Considering that at this time the year before I was in a different country on a different continent across an ocean, San Francisco may not seem like it would be nearly as exciting. And it wasn’t.
But it was still fun. There was a group of twelve students from Loras, as well as two professors, who were out to meet with businesses and important business people for our Business Seminar class, aka the senior capstone for business majors. The San Francisco bit isn’t typical of the Bus Sem class, but lucky for me I got into the J-term section. What is typical to the class is the simulation we ran before we left. Our class formed four different teams that competed against each other to gain control of the market for computer sales. This was all fictional of course, run out of an internet simulation game. What wasn’t fictional was my team staying solidly in third place for the majority of the game, then coming out of nowhere to dominate the market in the last three quarters, thus ensuring our grade for the class.
After two weeks of blood, sweat, tears, and heartbreaking business decisions (made by mouse clicks over coffee), we were off to San Francisco. The last time I was in San Francisco, Full House was still airing new episodes, so I was actually looking forward to it. Also, the day before we left the Midwest finally received the snow it had been missing all winter — all the snow — so I was also looking forward to the weather.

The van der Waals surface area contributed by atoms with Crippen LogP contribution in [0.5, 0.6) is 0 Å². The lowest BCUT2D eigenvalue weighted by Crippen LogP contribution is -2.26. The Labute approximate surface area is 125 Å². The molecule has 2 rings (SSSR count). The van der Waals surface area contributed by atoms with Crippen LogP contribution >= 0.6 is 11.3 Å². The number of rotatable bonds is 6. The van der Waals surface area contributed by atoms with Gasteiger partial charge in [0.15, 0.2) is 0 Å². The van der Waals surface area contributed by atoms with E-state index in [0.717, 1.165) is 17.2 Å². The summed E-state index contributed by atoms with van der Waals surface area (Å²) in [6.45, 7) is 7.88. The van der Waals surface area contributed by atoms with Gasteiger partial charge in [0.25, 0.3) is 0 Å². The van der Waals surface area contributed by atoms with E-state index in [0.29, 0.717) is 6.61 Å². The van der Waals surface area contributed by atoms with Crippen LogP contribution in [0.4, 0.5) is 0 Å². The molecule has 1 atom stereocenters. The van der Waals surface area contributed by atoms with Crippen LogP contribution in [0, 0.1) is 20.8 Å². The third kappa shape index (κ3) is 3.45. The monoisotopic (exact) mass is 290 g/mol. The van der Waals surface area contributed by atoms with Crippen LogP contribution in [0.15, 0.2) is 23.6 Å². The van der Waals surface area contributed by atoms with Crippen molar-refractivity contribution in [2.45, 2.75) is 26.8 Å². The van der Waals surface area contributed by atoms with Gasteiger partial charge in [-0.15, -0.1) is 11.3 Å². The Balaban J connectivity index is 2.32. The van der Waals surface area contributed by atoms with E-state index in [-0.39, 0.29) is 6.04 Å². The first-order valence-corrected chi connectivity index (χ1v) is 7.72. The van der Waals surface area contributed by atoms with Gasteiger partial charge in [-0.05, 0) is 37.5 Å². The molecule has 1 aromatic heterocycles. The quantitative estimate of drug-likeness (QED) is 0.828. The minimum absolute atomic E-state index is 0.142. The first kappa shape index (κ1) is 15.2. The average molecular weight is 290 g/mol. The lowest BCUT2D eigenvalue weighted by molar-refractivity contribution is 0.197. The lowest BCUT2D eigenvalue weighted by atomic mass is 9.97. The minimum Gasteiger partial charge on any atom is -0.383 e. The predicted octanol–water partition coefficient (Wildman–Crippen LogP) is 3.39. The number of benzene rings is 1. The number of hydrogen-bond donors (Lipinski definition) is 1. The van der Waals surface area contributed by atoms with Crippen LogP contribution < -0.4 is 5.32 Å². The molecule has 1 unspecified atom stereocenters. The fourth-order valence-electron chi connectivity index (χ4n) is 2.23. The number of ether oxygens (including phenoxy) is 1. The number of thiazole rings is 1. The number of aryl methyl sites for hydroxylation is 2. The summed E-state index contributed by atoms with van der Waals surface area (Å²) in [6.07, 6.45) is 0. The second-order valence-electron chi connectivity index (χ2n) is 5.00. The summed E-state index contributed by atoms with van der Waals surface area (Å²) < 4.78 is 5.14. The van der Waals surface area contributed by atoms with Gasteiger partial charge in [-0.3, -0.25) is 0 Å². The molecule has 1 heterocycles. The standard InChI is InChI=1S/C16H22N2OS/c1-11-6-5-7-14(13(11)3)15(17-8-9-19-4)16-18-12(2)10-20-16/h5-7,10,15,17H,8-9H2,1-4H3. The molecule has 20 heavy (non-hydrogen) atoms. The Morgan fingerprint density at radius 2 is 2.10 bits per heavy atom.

For essential San Francisco we went to Pebble Beach and 17 mile drive, Big Sur, Alcatraz, Fisherman’s Wharf, Lombard Street, Ghirardelli Square, saw the sea lions, and rode the trolleys.
For class we met with Loras Alumni Rich Clayton — a high up executive at Oracle. We toured several businesses of varying sizes and models, including a steel frame bicycle specialty shop, an internet application development firm, a philanthropy firm, a whole boat load of different marketers, a winery, and of course Oracle, among many others. My favorite was the winery (Wente Vineyards) because, you know, it’s a winery.
We also got to do some nerdy things, I assume because I was there. We went to the Computer History Museum, where I got to see such treasures as the Xerox Alto (the first desktop computer to employ a GUI and mouse and designed for personal use), a prototype of the Apple I that was signed by Woz, and Herman Hollerith’s census counter (the genesis of punch cards, and essentially IBM). All of this paled in comparison, however, upon the discovery that the museum was hosting none other than Charles Babbage’s Difference Engine. Let me clarify: THE Babbage Difference Engine. The first ever computer.
No, it doesn’t look like a computer. In fact, it was never actually finished. But it was designed by British mathematician Charles Babbage, commissioned by Queen Victoria, and programmed by Ada Augusta. Yes, not only was the first-ever programmer a woman, she was the daughter of Lord Byron. Figure that one out.
I can hear some of you snoring, so I’ll move on. We also went to the Google headquarters, which I’m sure is awesome, but as we were there on MLK Jr. Day, the campus was closed. Instead of touring buildings, we settled for posing with the giant statues of desserts placed nonsensically in the front yard, and stole the G-bikes provided for employees to use to travel to the different buildings on campus.
It was a great experience for many different reasons, and I was quite upset to return back to the Midwest. And to all the snow. I was impressed that I was able to have such a good time and learn so much and get a requirement for my major out of the way, all at once and over J-term. Well done, Loras! You haven’t screwed this part up…yet.